Wisconsin Center District sets $15 per hour minimum wage

New wage standard effective July 1

Marty Brooks, CEO of the Wisconsin Center District
Marty Brooks, CEO of the Wisconsin Center District

Last updated on February 28th, 2020 at 04:43 pm

All Wisconsin Center District employees will make at least $15 per hour, effective July 1.

Marty Brooks, president and chief executive of WCD, which owns and operates the Wisconsin Center and other downtown event venues, announced the policy change Thursday morning.

Per the new standard, employees who are making up to $18.50 an hour will receive no less than a $1.50 per-hour pay increase. Anyone making below $15 an hour will get either a $1.50 increase or a raise that puts them up to the new $15 minimum, whichever is greater.

The new standard benefits about 200 employees, Brooks told members of the WCD Finance & Personnel Committee. According to a news release, this amounts to 65% of district employees.

“It’s the right thing to do,” Brooks said. “We believe it puts us in a competitive light with other (similar) employers.”

Brooks said the new minimum wage rate is not reflected in the district’s 2020 budget. However, the savings WCD has seen through unfilled salaried positions this year would “more than offset” the pay increase for hourly employees, he said.

WCD is the latest Milwaukee-area employer to boost its minimum wage standards for employees. The standard is similar to the one set for Fiserv Forum workers. Madison-based American Family Insurance announced in January it was increasing the minimum wage of its employees to $20 an hour. The insurance company currently has an office in Pewaukee, and plans to bring 400 jobs to downtown Milwaukee.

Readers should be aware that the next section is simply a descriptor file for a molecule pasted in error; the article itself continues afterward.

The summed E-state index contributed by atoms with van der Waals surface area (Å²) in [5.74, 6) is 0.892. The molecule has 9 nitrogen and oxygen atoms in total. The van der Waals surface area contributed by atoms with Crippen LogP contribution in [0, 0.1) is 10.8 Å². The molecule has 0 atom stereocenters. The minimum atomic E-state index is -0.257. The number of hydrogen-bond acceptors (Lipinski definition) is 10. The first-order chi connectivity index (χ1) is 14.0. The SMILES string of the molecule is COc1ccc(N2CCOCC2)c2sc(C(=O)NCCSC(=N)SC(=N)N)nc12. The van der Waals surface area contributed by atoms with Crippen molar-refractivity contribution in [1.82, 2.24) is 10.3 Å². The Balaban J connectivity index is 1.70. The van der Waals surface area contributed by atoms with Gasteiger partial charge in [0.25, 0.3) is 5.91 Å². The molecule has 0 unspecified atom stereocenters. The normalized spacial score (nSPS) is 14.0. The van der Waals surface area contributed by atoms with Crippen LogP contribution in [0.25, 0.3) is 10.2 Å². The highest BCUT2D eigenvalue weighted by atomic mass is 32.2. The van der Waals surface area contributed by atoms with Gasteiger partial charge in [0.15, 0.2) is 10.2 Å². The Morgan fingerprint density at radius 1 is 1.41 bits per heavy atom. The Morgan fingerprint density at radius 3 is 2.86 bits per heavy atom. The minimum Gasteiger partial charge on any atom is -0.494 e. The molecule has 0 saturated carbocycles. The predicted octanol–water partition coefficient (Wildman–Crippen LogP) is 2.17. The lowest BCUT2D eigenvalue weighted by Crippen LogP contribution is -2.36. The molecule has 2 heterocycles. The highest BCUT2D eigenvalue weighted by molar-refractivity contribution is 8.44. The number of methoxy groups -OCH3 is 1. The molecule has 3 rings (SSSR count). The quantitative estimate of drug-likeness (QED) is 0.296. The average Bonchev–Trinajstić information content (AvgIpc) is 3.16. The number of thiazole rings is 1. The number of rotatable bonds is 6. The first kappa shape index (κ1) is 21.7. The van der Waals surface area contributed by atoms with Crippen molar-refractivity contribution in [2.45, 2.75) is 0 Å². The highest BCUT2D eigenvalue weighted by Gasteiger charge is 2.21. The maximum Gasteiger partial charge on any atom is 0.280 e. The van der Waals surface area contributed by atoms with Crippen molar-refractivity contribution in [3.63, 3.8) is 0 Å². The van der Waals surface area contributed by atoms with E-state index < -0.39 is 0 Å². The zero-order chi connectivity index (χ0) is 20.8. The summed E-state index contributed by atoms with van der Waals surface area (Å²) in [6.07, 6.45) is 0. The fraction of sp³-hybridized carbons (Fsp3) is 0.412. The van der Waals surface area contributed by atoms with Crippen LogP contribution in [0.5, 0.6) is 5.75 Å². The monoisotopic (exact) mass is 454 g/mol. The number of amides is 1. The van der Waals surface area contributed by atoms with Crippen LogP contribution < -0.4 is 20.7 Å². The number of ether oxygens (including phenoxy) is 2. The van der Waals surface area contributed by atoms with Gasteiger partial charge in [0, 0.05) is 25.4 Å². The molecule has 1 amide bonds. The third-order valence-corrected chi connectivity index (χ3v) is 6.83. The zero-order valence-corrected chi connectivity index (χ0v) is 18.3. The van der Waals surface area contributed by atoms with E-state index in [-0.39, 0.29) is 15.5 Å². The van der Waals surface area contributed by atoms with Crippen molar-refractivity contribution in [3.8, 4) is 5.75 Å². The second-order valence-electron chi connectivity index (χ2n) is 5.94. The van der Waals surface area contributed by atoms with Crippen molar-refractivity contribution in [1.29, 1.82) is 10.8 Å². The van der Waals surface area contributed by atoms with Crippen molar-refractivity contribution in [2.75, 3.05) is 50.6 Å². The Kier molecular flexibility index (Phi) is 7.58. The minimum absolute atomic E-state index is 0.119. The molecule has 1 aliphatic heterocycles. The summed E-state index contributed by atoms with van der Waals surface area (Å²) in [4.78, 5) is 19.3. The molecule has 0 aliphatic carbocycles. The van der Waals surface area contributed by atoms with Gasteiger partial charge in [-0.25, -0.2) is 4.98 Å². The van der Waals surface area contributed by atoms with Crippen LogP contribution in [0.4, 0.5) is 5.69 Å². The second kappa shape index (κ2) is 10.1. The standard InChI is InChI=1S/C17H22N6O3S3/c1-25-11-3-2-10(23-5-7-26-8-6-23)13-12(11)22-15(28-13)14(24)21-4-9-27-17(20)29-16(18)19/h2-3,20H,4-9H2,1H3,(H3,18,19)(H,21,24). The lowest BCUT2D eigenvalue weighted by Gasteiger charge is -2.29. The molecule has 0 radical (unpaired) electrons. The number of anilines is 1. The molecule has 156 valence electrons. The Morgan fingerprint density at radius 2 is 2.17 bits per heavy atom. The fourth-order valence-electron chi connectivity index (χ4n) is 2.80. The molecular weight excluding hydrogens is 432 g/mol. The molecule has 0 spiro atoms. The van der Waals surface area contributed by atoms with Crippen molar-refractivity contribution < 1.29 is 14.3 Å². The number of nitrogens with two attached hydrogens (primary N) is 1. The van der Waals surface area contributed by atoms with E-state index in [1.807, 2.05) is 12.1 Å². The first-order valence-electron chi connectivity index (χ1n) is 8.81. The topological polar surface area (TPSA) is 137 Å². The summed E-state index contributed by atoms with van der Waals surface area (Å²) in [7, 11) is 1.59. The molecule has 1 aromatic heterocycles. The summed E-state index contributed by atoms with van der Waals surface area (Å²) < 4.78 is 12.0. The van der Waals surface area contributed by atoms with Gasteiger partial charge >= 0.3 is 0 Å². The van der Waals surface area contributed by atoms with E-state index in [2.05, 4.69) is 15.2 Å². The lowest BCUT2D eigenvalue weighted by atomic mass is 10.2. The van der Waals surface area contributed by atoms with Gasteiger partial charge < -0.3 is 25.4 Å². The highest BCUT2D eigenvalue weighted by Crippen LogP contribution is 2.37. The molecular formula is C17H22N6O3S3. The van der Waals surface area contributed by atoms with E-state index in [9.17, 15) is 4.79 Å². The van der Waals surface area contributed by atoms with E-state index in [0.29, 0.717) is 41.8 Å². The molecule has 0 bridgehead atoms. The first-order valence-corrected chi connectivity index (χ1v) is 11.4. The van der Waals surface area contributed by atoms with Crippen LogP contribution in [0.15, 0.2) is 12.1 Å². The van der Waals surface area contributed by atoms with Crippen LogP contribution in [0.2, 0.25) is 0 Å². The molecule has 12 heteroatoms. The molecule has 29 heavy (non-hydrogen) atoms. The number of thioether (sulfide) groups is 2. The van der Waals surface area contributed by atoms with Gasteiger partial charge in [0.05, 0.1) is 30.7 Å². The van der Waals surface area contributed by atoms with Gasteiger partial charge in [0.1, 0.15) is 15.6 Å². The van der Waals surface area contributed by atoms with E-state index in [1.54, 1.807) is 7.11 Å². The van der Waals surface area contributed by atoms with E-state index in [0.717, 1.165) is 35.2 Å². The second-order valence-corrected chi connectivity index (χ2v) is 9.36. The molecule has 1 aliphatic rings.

The announcement comes as WCD officials and consultants are drafting plans to expand the downtown convention center. That project is expected to break ground in spring 2021. Brooks said the project design team will present renderings and other details when the WCD Board of Directors meet next week.

WCD benefiting from election season

Officials also discussed at Thursday’s meeting the extra business that WCD received from a January rally for President Donald Trump. The event filled the UW-Milwaukee Panther Arena to its 12,700-person capacity.

Steve Marsh, WCD senior vice president and chief financial officer, said that event generated “meaningful (food and beverage) sales related to the Trump rally.” This essentially amounts to bonus revenue that wasn’t anticipated by WCD when planning out the fiscal year.

More is in store for WCD facilities this year, not the least of which is the Democratic National Convention in July.

Brooks noted the district is “expecting the possibility of another rally of sorts” this year. He didn’t go into further details.

Of course, the facilities will also be heavily used during the DNC. The convention hall is expected to be used for caucuses and a media compound. But final plans for all facilities have still not been confirmed. Brooks said he expects a decision from DNC “within the next two or three weeks.”

He also said that each week, two or three different DNC-related groups visit the district facilities.

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Alex Zank, former BizTimes Milwaukee reporter.

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